In The Invention of Lying, Ricky Gervais plays Mark Bellison, who lives in a world where lying doesn’t exist. A world where even the simplest of pleasantries is a blunt, TMI-heavy exchange. A world where no one is under any illusions about their place in society, or what their worth might be. A world where — ready? — even movies are entirely non-fiction affairs.
When Mark stumbles across the concept of saying something that simply isn’t true, his universe changes instantly. As we see him cheer up his portly, suicidal neighbor (Jonah Hill), write a blockbuster (fictional) screenplay and turn his fortunes around (read: Lifestyles of the Rich and Famous) — all thanks to his new-found skill — so begins his evolution toward life as we know it. Set against this parallel, deception-free universe, Mark’s increasing contrast forces a reconsideration of the fundamentals of our day-to-day communication.
Lying, which arrives on DVD this week, hinges on a simple premise. With gentle humor and disciplined writing, Gervais, who co-directed and co-wrote the film with Matthew Robinson, takes aim at the basics of society, stripping away the last scrap of politesse to make the point loud and clear. When everything from ordering steak to calling in sick at work is a moment of truth, the power of well-meaning “white” lies is glaringly obvious.
But before you despair for our lie-ridden, manipulative society, there’s a little silver lining. Amid all the soul-baring and harsh realities (Mark’s love interest repeatedly points out his less-than-ideal looks, and particularly his stubby nose), Mark also reveals where lying intersects with faith — and that it’s not such a bad thing to give people something to believe in, even if he’s making it up and channeling Moses (just swap tablets for pizza boxes). It’s his faith that ultimately guides him on his quest to win over Anna McDoogles (Jennifer Garner), his object of affection from Brad Kessler, the narcissistic, good-looking guy (Rob Lowe), and it’s learning the ability to see the best in people that lets Anna do some soul-searching.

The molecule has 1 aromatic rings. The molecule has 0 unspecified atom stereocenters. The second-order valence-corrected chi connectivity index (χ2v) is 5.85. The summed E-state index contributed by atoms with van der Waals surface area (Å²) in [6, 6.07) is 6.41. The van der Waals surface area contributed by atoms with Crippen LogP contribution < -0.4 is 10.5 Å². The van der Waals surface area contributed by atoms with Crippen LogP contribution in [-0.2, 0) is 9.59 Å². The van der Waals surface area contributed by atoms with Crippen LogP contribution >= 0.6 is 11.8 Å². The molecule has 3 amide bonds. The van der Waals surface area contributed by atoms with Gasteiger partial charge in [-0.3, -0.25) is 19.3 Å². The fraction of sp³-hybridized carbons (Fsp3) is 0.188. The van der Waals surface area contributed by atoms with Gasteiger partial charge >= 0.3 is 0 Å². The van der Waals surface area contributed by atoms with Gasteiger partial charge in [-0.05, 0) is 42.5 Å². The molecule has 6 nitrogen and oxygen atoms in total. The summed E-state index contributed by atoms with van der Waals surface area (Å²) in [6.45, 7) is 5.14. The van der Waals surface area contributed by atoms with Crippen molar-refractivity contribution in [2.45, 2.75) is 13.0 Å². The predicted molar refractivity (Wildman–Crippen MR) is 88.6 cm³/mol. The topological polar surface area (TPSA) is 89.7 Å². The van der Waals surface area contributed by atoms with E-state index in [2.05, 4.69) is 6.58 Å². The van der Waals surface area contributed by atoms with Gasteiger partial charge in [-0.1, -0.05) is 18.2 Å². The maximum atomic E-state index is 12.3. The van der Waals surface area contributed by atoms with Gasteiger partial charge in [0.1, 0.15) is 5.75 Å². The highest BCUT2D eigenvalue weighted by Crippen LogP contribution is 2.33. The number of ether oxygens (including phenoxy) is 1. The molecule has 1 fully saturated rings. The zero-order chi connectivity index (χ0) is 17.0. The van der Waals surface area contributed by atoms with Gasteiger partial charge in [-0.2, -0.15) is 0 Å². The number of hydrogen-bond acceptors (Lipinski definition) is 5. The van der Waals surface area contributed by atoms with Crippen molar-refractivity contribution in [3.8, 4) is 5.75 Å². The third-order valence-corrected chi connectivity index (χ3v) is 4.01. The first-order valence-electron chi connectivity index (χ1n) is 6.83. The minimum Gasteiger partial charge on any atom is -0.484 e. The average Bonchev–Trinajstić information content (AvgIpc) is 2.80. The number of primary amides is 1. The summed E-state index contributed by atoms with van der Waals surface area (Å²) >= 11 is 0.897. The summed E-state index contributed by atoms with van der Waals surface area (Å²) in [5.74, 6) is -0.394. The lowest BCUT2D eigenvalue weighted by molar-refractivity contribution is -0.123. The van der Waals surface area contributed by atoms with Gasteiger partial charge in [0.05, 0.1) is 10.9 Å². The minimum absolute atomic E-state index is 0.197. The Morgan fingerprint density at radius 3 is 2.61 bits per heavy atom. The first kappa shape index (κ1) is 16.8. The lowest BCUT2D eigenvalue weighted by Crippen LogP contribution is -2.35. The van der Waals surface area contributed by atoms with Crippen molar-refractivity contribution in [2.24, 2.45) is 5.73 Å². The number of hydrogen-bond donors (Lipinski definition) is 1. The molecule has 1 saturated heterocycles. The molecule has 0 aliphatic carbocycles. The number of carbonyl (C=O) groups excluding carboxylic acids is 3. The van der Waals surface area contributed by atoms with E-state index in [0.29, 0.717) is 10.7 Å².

While Gervais can more than hold his own on screen, his co-stars help realize his vision for the story with flat, funny portrayals of brazenly honest, everyday people. Garner is perfect as the Polyanna-ish career woman who’s open about being out of Mark’s league, and suffers with the belief that her future mate must share her good genetic fortune. Veteran Irish actress Fionnula Flanagan plays Mark’s aged mother with a dry wit balanced by maternal sentiment, while Tina Fey has a cameo as Mark’s disgruntled assistant, Shelley.
The DVD for The Invention of Lying brings even more to the experience, with outtakes, deleted scenes and a segment called “Prequel: The Dawn of Lying,” among other fun features. More importantly, though, the extras allow for time to mull over the film’s bittersweet story, offering enough wit to take the edge off of its significant revelation.